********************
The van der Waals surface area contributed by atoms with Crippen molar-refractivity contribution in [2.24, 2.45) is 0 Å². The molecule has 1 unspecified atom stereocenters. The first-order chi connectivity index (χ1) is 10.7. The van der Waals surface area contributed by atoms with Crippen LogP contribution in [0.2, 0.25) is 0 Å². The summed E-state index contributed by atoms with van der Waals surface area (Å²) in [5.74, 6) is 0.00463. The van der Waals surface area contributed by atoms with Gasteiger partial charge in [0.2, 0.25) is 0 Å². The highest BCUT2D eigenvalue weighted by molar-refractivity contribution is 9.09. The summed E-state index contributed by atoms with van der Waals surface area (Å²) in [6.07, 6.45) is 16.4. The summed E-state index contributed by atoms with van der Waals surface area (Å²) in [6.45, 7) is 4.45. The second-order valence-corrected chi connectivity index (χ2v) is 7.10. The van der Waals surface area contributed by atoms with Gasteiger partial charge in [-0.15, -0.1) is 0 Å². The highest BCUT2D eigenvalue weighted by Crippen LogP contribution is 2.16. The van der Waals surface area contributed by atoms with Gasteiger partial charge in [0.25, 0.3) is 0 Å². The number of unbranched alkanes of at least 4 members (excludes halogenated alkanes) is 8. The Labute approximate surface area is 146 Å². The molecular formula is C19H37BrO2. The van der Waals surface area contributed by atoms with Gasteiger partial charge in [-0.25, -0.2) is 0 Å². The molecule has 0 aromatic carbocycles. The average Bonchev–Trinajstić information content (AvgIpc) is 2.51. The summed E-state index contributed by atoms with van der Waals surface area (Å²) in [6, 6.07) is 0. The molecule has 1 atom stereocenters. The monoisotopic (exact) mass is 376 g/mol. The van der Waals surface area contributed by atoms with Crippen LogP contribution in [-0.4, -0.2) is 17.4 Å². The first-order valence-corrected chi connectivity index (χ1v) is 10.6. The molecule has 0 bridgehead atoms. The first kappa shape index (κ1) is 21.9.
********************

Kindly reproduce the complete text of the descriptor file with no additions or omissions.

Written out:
The van der Waals surface area contributed by atoms with Crippen molar-refractivity contribution in [2.24, 2.45) is 0 Å². The molecule has 1 unspecified atom stereocenters. The first-order chi connectivity index (χ1) is 10.7. The van der Waals surface area contributed by atoms with Crippen LogP contribution in [0.2, 0.25) is 0 Å². The summed E-state index contributed by atoms with van der Waals surface area (Å²) in [5.74, 6) is 0.00463. The van der Waals surface area contributed by atoms with Gasteiger partial charge in [0.2, 0.25) is 0 Å². The highest BCUT2D eigenvalue weighted by molar-refractivity contribution is 9.09. The summed E-state index contributed by atoms with van der Waals surface area (Å²) in [6.07, 6.45) is 16.4. The summed E-state index contributed by atoms with van der Waals surface area (Å²) in [6.45, 7) is 4.45. The second-order valence-corrected chi connectivity index (χ2v) is 7.10. The van der Waals surface area contributed by atoms with Gasteiger partial charge in [-0.15, -0.1) is 0 Å². The highest BCUT2D eigenvalue weighted by Crippen LogP contribution is 2.16. The van der Waals surface area contributed by atoms with Gasteiger partial charge in [0.25, 0.3) is 0 Å². The number of unbranched alkanes of at least 4 members (excludes halogenated alkanes) is 8. The Labute approximate surface area is 146 Å². The molecular formula is C19H37BrO2. The van der Waals surface area contributed by atoms with Gasteiger partial charge in [-0.25, -0.2) is 0 Å². The molecule has 0 aromatic carbocycles. The average Bonchev–Trinajstić information content (AvgIpc) is 2.51. The summed E-state index contributed by atoms with van der Waals surface area (Å²) in [6, 6.07) is 0. The molecule has 1 atom stereocenters. The monoisotopic (exact) mass is 376 g/mol. The van der Waals surface area contributed by atoms with Crippen LogP contribution in [-0.4, -0.2) is 17.4 Å². The first-order valence-corrected chi connectivity index (χ1v) is 10.6. The molecule has 0 bridgehead atoms. The first kappa shape index (κ1) is 21.9.